38 Studios and Big Huge Games, creators and developers of Kingdoms of Amalur: Reckoning, are no more. After a well publicized run-in with the state of Rhode Island over a missed loan payment, it was announced today that all employees of both companies, 379 in total, have been laid off. No employees have received a pay cheque since April 30th.
Of Kingdoms of Amalur: Reckoning, the Governor of the state of Rhode Island, Rhode Island, Lincoln Chafee, said:
“The game failed,” he said. “The game failed. That was integral to the success of the company.”
He told reporters that experts told them it would have had to sell 3 million copies to break even. Schilling has said that the game sold about 1.2 million copies in its first 90 days.
“Companies fail over night,” Chafee said, in response to a question about the sudden closure.
Now, calling it a failure is something of a misnomer. To “break even” Kingdoms of Amalur: Reckoning had to sell 3 million units. It’s being speculated that where the failure lies isn’t so much with the performance of Reckoning, but with the studios projects and their reliance on its performance to fund the ongoing development of “Project Copernicus,” a long-in-the-making MMORPG. 1.2 million copies in a month-and-a-half is a decent number, even for a game as large as Kingdoms of Amalur: Reckoning. A more conservative estimate in sales and budget might have saved the studio (though this is, of course, speculation on my part.)
This story has been developing for several days, since it was first revealed that 38 Studios had failed to pay 1.125 million dollars to the state of Rhode Island, a payment as part of and agreement for a 75 million dollar state guaranteed loan that helped lure 38 Studios to Rhode Island from Massachusetts. 38 Studios eventually made the payment (after one bounced cheque) at the expense of paying their employees. Failure to make further payments on the loan leaves the tax paying residents of Rhode Island on the hook for the money.
Ploygon paints a grim picture of the studios final weeks:
Sources at the company tell Polygon that internal communication inside the studio slowed to a standstill this month and paychecks ceased to arrive. Shortly after the layoff notice was sent out, we were told, the company’s internal email servers were shut down.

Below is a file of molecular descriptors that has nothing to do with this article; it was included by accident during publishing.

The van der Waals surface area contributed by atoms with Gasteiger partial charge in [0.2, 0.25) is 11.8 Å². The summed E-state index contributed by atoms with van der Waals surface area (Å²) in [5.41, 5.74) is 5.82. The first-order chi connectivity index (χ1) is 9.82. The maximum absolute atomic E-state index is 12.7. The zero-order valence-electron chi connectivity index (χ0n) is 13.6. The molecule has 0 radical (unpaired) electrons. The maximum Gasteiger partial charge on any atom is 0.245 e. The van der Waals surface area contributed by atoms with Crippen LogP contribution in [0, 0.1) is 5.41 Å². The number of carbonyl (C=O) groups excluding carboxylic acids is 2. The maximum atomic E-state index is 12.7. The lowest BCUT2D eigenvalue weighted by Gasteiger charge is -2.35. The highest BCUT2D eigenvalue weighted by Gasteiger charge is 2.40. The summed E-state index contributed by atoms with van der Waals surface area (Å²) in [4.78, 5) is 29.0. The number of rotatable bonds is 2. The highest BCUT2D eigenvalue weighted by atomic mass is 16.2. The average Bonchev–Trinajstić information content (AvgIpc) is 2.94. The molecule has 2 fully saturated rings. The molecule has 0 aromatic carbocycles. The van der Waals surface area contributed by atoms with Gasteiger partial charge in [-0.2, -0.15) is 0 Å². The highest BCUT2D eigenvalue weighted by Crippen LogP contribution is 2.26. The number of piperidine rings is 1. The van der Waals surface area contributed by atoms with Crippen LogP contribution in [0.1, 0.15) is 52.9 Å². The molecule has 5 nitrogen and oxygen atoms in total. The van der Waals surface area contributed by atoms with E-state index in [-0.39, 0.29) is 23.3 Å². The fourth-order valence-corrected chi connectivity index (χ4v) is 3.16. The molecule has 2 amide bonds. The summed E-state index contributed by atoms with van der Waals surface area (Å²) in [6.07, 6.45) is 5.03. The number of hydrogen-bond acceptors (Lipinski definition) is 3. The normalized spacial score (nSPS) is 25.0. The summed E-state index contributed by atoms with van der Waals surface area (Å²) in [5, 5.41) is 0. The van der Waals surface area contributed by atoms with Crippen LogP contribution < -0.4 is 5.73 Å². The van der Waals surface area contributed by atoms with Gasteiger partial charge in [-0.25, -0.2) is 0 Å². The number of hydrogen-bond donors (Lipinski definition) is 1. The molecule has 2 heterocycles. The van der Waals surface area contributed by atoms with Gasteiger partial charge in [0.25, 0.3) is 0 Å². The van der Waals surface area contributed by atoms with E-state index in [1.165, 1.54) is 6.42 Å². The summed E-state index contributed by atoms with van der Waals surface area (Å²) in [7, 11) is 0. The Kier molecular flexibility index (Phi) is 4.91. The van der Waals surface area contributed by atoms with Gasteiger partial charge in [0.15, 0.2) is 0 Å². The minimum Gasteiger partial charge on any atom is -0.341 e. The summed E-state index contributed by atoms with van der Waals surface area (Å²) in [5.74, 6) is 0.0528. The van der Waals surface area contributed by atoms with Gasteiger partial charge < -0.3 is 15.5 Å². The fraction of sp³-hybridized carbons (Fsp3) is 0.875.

The state of Rhode Island is working to ensure that 38 Studios remains solvent, but things aren’t looking good for the company:
While all employees in both companies appear to have been laid off, the governor’s office is still working to figure out a way to make 38 Studios solvent. That’s because under a loan agreement that the state signed, Rhode Island will be left owing quite a bit of money if the studio goes under.
Founded in 2006 in Massachusetts as Green Monster Games, 38 Studios was lured to Rhode Island in 2010 by a $75-million loan guarantee from the state. At the time state officials argued that the studio would bring hundreds of jobs and millions in tax revenue to the state.
If the 38 Studios remains closed, the state says it has the money to make the first year of payments on the loan from a reserve they set aside pulled out of the loan amount. But after that the state would then have to start making the payments to the bank.
‘We do have some time,” a state official told reporters during today’s press conference. “There wouldn’t be a debt service default within the year.”
The fallout of the closure has already reached beyond the bounds of game development.
And Kotaku adds fuel to the fire, quoting an anonymous former employee of 38 Studios:
38 Studios just laid off its entire staff, both Providence and BHG studios are being shuttered.
We have not received a paycheck since April 30th.
On May 15th, we found out we were not getting paid when our checks did not hit our accounts.
Our medical insurance runs out tonight at midnight.
We found this out when an employee’s pregnant wife was told by her doctor, this was on Tuesday 22nd May this week.
The company has not communicated anything concrete to the team throughout this process, leaving team members to figure out insurance stop-gaps (where people could afford it), etc. on their own.
Additionally, screenshots of “Project Copernicus” leaked yesterday and were generally well received by gamers around the Internet:
A sad situation for all involved. 379 people and their families are without work; the taxpayers of Rhode Island are on the hook for a hell of a lot of money; and gamers will never get to experience “Project Copernicus,” which looked promising in the recently leaked screenshots. A shame all around for a company that looked so promising.